Interoperability with other security systems and devices has been behind the push for an open platform.
Nilsson said only companies that are "truly open" are likely to succeed. He said Axis has 300 partners.
As security migrates from a physical to an IT application, it is changing how video is being implemented, said Alan Calegari, president and chief executive officer at Dedicated Micros.
"Our customers told us they want their system to work with access control, point of sale, intrusion and the like," said Bob McCarthy, Dedicated Micros' vice president, technology. As a result, he said, the company has made an effort to make the DVR part of this larger video management system.
David Ella, vice president of product development at AMAG Systems, said the transition from the DVR to a network-based system requires a platform that provides the proper migration path.
Like Calegari, Ella said he has seen the influence of the IT department on how systems are designed and operate. "With video and security being more and more managed by the IT department," he said, "they want to use their own systems" for activities such as network storage.
Nilsson said once 10 or more cameras find their way onto the network, the IT department becomes concerned about the impact, whether it's bandwidth or viruses.
"IT said what needed to be done on the network," he said, which spawned video management software systems that met the standards of IT.
All those who spoke with Security Systems News said whether a system is based on analog cameras or IP cameras has little impact on the creation of the video management software.
"The integration of IP cameras into our system is pretty invisible from a user perspective," said McCarthy.
"We're in the fortunate position of designing from scratch," commented Ella from AMAG, with IP cameras as the key focus.
When Genetec started developing a video management solution, said Michel Chalouhi, director of product management, "we predicted IP cameras' growth, but leveraged the existing analog installations."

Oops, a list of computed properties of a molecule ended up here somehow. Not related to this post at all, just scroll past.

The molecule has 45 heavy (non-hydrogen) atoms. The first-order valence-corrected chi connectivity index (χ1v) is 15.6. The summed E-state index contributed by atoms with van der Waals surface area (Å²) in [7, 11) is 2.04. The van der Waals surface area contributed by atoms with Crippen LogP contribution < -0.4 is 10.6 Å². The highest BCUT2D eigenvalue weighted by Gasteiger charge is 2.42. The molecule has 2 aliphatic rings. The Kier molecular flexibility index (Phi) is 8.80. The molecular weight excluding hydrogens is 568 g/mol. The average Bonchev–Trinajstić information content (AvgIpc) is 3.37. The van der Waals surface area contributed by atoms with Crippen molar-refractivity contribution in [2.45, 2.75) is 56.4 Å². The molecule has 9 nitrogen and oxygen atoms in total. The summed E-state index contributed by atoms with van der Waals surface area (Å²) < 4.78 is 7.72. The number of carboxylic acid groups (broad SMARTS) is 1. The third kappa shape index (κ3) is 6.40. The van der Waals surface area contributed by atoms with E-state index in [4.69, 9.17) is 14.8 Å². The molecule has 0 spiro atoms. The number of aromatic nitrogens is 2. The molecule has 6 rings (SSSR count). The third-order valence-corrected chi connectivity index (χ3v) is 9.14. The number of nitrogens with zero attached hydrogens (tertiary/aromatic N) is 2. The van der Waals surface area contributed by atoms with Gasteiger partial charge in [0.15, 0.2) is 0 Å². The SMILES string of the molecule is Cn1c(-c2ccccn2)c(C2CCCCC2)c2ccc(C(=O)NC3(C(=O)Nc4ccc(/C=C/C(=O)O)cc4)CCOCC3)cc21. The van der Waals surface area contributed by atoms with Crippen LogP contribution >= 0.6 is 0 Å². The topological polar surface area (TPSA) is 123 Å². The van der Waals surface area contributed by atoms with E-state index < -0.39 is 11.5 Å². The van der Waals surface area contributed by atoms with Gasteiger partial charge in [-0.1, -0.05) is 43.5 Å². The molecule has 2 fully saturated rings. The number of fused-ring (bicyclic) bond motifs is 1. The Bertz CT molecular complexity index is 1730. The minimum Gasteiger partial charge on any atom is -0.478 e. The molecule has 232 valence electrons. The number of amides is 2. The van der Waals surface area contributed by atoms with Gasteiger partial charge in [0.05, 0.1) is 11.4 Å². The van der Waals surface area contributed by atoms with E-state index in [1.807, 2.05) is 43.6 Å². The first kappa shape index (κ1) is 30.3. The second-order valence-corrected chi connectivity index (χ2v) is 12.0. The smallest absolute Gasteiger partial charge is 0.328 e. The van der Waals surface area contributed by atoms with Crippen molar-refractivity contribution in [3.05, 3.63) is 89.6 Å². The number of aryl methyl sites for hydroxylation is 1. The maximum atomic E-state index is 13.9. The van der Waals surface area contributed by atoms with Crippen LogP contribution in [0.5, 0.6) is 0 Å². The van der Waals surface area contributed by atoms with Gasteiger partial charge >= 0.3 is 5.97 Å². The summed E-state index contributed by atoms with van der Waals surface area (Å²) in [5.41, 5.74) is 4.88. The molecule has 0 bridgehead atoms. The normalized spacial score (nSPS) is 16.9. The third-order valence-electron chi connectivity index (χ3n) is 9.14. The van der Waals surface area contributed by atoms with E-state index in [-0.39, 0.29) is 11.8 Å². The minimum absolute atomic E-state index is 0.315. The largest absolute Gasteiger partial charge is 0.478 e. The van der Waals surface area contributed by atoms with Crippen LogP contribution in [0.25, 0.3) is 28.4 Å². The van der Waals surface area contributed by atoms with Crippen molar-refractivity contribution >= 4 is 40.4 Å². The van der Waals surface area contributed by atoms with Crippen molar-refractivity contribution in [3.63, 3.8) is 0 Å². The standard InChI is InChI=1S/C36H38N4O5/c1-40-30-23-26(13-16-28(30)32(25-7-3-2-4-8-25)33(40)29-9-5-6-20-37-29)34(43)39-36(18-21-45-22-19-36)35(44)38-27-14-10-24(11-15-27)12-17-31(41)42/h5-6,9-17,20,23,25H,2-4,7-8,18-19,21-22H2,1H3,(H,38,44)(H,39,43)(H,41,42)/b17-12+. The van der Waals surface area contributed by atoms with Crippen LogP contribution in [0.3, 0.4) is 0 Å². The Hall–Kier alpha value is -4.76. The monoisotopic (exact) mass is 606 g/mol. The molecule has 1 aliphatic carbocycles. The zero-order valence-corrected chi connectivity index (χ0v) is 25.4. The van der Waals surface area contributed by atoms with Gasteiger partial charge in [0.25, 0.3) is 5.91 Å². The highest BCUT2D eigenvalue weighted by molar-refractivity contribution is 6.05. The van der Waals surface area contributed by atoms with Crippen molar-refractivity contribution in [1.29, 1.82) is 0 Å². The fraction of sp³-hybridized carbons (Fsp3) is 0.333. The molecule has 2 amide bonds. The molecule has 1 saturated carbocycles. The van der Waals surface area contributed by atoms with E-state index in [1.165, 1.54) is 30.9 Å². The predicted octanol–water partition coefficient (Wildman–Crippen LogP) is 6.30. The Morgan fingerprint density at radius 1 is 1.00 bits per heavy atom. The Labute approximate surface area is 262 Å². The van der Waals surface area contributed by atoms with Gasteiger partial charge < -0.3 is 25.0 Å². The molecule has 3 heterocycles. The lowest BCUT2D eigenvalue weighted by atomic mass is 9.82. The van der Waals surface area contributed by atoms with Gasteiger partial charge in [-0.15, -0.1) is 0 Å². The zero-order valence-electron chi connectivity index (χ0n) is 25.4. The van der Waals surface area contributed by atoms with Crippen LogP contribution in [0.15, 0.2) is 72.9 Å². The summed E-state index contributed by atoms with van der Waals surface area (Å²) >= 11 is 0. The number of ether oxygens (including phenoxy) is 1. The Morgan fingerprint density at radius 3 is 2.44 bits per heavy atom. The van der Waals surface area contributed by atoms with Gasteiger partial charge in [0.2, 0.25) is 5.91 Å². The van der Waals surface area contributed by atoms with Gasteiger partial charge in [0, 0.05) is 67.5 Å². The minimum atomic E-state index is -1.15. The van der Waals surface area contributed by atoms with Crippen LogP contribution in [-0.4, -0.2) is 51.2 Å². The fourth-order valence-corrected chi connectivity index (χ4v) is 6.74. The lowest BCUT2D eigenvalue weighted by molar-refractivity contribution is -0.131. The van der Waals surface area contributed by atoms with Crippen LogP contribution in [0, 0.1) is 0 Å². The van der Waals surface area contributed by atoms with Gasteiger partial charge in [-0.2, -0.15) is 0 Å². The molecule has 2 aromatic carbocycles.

He said they are able to deal with IP encoders or IP cameras themselves. "We see the gap between IP and analog narrowing all the time," he said. For the software, he said, the solution is independent of which camera type is used. "It's transparent to both."
"The move to IP cameras doesn't impact the software," concurred Verint's McDonagh. "We have a robust integration set; the video management software has to be able to drive through the integration."
In the end, said GE's Siegel, video management software becomes "the heart and soul of the video system." Software creates "frequent touches" with a customer, he said, so security companies have to understand how to sell software.
That requires integrators who understand software, networks and IT solutions. Chalouhi said Genetec, which began as an R&D company before entering the security marketplace, now works with all the traditional security integrators.
"The ones who are successful are the ones who have adapted," he said. "The integrators doing well today are the ones that have adopted IT principles and networking principles." Ella said those on the IT side are used to a certain level of ease of use. He said getting Microsoft certification helps bridge that gap with the IT professional and what they are accustomed to.